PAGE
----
THE major vascular unit at St Richard’s Hospital could be axed and centralised to Brighton as part of a shake-up of specialised health services across Sussex.
Vascular surgery is carried out at St Richard’s, Worthing and Eastbourne hospitals. But an independent review into vascular services seen by the Observer has said this can no longer continue because none of the hospitals alone meet criteria recommended by the Vascular Society, including 24/7 cover by vascular surgeons.
Instead NHS Sussex wants to base cover in Brighton on the basis it is a teaching hospital, is a major trauma unit and is in a central location.
Western Sussex Hospitals NHS Trust, which runs St Richard’s Hospital, said yesterday the move would affect a small number of patients and if the changes went ahead, they would not affect the status of St Richard’s.
The trust’s medical director, Dr Phillip Barnes, said: “The review of major vascular surgery in Sussex is concerned with improving care for a very small number of patients, who require specialised treatment. The trust agrees this is the correct way forward for West Sussex patients.
“Regardless of the outcome of that review, the vascular surgery cover required to operate a fully-functioning emergency hospital, including full A&E and surgery, will remain at St Richard’s.”
Vascular surgeons specialise in treating the blood vessels of the body, except vessels of the heart. NHS West Sussex said these patients had complex care needs and there was a strong national clinical consensus they received better-quality care when treated by specialists dealing with a high volume of patients, therefore having significant expertise.
It said the independent review in Sussex had recommended a specialist centre in Brighton supported by ‘extensive’ services at hospitals in Chichester, Worthing, Haywards Heath and Eastbourne.
Deborah Tomalin, NHS Sussex lead for clinical networks said: “NHS Sussex will be working with expert local clinicians to look at how best to arrange vascular services in Sussex in order to save more lives and give people the best chance of full recovery after vascular surgery.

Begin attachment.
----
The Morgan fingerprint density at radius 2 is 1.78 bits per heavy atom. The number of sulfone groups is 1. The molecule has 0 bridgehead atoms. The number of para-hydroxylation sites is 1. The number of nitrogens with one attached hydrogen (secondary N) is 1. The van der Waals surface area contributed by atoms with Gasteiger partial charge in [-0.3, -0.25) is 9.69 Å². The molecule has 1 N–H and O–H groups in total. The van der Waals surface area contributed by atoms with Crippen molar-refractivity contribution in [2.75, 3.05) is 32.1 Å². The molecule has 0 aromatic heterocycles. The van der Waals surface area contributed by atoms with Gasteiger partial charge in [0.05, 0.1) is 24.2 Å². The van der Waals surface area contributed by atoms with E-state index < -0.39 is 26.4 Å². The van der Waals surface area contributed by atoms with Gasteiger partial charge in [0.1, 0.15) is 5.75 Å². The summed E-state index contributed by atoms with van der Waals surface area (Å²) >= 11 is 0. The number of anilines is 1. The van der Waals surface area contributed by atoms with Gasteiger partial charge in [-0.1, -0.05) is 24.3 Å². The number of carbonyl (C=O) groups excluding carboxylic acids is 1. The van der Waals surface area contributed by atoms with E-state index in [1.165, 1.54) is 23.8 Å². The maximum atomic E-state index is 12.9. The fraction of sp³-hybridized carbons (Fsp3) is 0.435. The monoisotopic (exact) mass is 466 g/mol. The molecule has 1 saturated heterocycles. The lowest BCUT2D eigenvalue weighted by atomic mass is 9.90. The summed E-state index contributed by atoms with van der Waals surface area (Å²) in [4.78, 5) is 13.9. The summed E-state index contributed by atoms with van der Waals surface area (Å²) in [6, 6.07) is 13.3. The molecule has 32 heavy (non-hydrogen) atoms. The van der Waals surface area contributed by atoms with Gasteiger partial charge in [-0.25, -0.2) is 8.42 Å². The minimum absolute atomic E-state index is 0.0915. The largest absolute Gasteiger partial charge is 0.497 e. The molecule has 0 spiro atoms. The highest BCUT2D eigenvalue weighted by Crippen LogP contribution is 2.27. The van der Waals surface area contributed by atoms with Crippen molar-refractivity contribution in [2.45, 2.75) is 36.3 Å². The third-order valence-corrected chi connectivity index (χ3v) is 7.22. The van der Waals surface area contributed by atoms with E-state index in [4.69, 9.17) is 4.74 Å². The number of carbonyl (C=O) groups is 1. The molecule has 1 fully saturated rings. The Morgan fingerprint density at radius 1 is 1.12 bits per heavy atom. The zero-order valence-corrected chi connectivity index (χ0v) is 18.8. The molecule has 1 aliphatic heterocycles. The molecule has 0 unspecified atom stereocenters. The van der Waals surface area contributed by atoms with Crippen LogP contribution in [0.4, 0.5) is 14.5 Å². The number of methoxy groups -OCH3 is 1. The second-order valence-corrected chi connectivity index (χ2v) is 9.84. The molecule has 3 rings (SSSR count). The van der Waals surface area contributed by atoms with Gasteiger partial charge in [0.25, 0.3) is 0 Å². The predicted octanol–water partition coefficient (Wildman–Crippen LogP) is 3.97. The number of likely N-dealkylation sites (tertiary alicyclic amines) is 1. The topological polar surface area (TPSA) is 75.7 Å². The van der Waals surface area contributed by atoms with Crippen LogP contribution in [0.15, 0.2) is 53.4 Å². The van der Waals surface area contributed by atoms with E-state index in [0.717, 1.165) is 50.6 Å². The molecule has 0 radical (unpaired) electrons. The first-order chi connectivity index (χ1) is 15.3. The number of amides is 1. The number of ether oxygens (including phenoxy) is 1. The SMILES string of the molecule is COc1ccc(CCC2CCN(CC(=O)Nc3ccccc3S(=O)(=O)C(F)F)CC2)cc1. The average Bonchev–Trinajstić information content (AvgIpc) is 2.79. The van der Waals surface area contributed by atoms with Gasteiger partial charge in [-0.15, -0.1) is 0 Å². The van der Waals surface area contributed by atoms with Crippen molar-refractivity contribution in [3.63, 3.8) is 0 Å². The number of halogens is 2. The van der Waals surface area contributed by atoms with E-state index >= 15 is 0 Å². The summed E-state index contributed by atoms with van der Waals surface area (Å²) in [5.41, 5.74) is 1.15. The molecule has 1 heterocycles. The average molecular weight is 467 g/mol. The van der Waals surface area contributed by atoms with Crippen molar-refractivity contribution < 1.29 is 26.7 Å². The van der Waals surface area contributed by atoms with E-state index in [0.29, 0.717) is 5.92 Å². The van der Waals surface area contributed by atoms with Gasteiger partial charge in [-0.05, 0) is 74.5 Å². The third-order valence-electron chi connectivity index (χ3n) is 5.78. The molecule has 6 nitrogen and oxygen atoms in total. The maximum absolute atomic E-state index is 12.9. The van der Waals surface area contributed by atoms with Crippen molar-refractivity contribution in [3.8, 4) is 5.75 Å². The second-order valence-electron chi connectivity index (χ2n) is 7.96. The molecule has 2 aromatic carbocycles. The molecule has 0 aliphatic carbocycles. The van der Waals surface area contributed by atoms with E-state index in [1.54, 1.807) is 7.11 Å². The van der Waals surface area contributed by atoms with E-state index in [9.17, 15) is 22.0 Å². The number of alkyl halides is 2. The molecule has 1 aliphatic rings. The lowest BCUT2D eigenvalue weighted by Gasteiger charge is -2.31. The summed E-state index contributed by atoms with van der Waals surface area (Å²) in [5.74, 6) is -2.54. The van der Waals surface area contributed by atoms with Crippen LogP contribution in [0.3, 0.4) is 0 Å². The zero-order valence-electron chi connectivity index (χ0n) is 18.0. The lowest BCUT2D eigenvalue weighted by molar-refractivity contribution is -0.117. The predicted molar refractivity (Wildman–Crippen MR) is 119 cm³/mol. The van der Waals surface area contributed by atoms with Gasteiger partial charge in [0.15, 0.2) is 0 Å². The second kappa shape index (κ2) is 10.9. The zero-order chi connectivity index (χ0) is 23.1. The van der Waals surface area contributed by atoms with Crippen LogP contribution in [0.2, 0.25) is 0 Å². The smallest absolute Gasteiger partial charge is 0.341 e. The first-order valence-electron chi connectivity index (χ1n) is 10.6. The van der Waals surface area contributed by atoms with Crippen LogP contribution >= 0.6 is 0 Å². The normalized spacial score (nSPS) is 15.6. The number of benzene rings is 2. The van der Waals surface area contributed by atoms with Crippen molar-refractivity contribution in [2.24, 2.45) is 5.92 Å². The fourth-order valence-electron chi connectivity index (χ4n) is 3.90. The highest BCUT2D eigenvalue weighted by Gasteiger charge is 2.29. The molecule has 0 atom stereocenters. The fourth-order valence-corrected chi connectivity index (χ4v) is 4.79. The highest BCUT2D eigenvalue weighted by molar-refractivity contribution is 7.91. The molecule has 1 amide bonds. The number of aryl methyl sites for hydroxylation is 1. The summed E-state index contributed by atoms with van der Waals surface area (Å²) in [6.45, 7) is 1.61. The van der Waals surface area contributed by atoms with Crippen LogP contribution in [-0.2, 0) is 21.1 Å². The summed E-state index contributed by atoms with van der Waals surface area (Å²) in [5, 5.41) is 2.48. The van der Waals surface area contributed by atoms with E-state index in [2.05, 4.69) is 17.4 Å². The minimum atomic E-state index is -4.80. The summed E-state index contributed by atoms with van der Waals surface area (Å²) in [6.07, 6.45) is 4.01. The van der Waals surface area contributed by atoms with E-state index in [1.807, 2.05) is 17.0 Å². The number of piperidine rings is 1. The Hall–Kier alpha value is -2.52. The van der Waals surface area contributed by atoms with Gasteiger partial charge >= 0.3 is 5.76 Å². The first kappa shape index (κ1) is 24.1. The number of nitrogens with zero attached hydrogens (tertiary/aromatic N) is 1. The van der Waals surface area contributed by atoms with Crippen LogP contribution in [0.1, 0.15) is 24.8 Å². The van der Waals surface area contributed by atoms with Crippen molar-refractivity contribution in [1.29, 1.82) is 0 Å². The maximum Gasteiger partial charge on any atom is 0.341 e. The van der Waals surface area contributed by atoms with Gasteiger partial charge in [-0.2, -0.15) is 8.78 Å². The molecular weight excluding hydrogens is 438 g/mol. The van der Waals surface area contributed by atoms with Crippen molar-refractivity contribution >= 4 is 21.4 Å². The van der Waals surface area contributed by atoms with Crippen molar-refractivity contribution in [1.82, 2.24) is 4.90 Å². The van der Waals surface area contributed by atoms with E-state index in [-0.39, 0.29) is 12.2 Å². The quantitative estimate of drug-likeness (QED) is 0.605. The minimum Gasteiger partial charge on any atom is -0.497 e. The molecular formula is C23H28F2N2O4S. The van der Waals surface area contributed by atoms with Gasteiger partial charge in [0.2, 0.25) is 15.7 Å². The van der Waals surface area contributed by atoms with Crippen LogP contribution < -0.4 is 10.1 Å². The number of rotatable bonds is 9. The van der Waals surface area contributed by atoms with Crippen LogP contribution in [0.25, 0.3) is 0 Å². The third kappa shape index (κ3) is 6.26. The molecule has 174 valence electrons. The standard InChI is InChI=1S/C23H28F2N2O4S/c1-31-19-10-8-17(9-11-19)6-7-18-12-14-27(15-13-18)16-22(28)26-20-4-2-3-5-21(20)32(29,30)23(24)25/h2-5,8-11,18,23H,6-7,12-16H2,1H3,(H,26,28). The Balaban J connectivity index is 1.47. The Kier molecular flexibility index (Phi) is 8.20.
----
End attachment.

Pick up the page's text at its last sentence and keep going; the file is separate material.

“The emerging view is we need to retain an extensive range of services at Chichester, Worthing, Haywards Heath and Eastbourne. We also need to provide 24/7 emergency vascular surgery, arterial surgery and vascular interventional radiology at the Royal Sussex County Hospital in Brighton where this will be vital for people treated for major trauma such as major road traffic accidents.
“In the next few months we will be engaging people across Sussex about what this would mean for them and how best to implement changes.”
The changes in Sussex also come at a time when the South Central Strategic Health Authority is changing specialised services in Hampshire and Oxfordshire.
Last month West Sussex County Council’s Health Overview and Scrutiny Committee (HOSC) looked at plans to move vascular surgery from Queen Alexandra Hospital in Portsmouth to Southampton. Talks are currently taking place between WSHT and QA regarding cover between the two.
The HOSC said while it thought the changes would lead to better outcomes for residents, it was concerned present difficulties around ambulance crossing the county border should be addressed in the final proposals.
At last month’s meeting the Chichester District Councillor for Selsey, Bev Tinson, who is a member of the HOSC and also CDC’s health standards panel, said there were too many unknowns when planning changes in provision.